Shanghai is on track to becoming the world's largest financial centre in a decade, according to a new report.
KPMG and index compiler FTSE say that Shanghai will become increasingly important as China develops its stock, currency, bond and derivative markets.
One key development will be launch of the Shanghai stock exchange's international board, which the report says should happen in the near future.
That will allow foreign companies to raise funds by listing shares in China.
"A debut could conceivably occur before the end of 2011," the report says.
China's stock market has grown from $400bn (£250bn) in 2005 to $4tn in 2010 as more than 500 companies have gone public.
The report said that there was now room for sustained growth in debt and derivative markets, which are still in their infancy in China.
However, the report warned that there several challenges that needed to be overcome before Shanghai could compete with London and New York.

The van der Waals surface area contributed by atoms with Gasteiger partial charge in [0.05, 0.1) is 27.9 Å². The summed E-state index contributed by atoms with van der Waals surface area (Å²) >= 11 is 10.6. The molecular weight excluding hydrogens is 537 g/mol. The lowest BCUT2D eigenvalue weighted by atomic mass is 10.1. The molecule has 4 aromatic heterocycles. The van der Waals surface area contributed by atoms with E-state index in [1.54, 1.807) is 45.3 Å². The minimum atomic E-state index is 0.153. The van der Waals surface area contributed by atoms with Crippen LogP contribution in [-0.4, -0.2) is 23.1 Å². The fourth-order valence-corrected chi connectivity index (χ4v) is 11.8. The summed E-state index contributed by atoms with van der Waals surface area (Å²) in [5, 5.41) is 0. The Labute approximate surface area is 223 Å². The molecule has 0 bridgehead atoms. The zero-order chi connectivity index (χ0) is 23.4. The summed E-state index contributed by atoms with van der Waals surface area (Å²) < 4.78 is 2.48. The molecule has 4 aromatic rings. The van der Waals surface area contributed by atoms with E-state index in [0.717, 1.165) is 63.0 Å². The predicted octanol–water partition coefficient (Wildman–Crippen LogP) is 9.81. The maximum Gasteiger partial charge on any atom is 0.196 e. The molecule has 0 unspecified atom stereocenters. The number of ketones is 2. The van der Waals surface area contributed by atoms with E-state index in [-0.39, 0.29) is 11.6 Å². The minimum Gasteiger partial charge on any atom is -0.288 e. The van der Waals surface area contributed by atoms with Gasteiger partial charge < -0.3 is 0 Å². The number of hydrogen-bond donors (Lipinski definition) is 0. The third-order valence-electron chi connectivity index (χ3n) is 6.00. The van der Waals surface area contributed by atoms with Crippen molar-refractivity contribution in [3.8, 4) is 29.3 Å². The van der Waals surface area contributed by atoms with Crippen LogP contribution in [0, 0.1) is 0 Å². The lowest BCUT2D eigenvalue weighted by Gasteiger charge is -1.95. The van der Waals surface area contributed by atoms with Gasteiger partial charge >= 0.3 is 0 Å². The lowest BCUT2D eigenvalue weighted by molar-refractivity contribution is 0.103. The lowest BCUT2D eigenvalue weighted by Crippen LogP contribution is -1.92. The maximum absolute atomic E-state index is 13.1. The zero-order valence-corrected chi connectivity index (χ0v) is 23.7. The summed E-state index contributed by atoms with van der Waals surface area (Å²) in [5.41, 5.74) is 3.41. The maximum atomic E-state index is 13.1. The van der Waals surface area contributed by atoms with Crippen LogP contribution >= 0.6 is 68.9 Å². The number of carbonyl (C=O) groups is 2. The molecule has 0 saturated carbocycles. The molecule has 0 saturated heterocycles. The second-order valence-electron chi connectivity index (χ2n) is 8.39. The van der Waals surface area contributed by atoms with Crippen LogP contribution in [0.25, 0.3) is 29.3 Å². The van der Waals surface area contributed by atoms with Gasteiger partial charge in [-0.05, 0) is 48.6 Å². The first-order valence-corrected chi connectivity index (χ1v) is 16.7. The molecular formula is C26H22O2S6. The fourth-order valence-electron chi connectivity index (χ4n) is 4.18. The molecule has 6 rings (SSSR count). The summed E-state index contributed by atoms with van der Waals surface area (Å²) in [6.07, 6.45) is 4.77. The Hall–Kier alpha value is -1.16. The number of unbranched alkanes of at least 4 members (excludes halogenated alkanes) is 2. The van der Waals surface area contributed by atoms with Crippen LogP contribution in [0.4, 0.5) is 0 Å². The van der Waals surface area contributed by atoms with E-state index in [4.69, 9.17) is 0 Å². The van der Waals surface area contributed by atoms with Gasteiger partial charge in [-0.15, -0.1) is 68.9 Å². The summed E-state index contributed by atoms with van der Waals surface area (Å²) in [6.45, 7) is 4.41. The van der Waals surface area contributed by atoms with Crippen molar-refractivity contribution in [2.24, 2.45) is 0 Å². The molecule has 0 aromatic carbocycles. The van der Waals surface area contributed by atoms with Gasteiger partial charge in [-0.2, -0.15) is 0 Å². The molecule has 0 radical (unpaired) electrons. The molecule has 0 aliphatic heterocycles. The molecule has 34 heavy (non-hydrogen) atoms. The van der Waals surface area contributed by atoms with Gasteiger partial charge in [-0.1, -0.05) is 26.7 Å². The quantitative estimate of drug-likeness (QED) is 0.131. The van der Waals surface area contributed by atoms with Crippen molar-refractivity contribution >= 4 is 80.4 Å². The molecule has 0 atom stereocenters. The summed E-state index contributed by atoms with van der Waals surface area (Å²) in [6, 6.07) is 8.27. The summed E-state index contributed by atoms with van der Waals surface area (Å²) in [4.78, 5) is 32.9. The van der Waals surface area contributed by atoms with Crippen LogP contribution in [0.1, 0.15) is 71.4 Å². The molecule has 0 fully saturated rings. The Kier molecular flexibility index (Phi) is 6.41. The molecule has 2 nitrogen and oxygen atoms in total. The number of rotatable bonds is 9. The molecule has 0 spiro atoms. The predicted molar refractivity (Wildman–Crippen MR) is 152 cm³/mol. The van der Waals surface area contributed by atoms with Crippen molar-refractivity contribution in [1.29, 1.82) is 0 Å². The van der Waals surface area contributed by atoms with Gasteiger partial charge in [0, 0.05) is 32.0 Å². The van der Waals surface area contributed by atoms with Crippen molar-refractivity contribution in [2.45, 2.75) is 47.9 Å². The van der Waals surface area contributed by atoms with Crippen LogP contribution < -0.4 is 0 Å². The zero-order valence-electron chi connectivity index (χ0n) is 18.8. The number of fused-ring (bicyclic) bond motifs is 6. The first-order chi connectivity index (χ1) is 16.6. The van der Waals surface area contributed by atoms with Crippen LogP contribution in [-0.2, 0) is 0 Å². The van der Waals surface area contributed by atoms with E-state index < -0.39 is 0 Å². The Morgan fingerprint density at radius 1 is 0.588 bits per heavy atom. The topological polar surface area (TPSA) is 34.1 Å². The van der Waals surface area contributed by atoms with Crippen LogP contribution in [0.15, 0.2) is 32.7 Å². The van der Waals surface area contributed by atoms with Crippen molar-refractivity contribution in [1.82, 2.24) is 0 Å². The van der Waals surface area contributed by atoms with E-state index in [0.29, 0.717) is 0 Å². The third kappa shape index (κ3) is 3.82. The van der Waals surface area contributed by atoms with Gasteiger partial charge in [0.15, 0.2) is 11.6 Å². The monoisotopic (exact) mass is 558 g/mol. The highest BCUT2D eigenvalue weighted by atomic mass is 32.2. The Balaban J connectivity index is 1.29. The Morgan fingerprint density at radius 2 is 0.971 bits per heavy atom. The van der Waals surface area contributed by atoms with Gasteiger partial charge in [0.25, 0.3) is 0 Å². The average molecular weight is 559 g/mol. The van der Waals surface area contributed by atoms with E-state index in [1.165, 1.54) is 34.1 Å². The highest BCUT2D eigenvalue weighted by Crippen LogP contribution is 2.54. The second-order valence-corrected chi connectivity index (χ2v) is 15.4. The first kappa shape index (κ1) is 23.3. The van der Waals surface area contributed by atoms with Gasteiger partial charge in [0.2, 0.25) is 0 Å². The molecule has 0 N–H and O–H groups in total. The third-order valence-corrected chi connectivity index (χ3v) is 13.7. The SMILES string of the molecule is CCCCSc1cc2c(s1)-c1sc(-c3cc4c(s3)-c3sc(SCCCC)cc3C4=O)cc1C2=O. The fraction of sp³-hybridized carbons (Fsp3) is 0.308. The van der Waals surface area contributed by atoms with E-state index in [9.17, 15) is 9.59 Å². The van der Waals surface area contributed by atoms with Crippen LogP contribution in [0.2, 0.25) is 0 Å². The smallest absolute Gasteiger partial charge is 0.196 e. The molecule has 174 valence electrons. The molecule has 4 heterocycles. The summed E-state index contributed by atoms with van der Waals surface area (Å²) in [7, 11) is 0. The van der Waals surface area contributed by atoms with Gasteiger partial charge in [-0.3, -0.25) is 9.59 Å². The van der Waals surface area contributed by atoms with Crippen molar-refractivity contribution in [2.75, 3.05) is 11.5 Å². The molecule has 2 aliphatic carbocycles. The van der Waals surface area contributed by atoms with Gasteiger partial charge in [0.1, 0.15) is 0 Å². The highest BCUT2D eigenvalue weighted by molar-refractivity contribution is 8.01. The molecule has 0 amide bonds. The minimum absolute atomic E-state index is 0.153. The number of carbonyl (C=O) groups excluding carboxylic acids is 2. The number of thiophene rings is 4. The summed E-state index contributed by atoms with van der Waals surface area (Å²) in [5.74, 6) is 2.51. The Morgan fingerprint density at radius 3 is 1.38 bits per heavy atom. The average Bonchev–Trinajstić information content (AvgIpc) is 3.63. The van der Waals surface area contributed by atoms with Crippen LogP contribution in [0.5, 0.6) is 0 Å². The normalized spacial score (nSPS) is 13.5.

"Shanghai is still some way behind other financial centres in terms of market openness, size and variety, as well as sophistication of products," the report said.
The report said a key challenge would be liberalising China's currency, which is still tightly controlled.
Although China has taken steps to internationalise its currency, there are still limits on the flows of money in and out of the country.
China's relatively high tax rate for individuals could also make it difficult to attract talented professionals.
At up to 45%, it could put Shanghai at a disadvantage to regional rival Hong Kong, where taxes are up to 15% for individuals.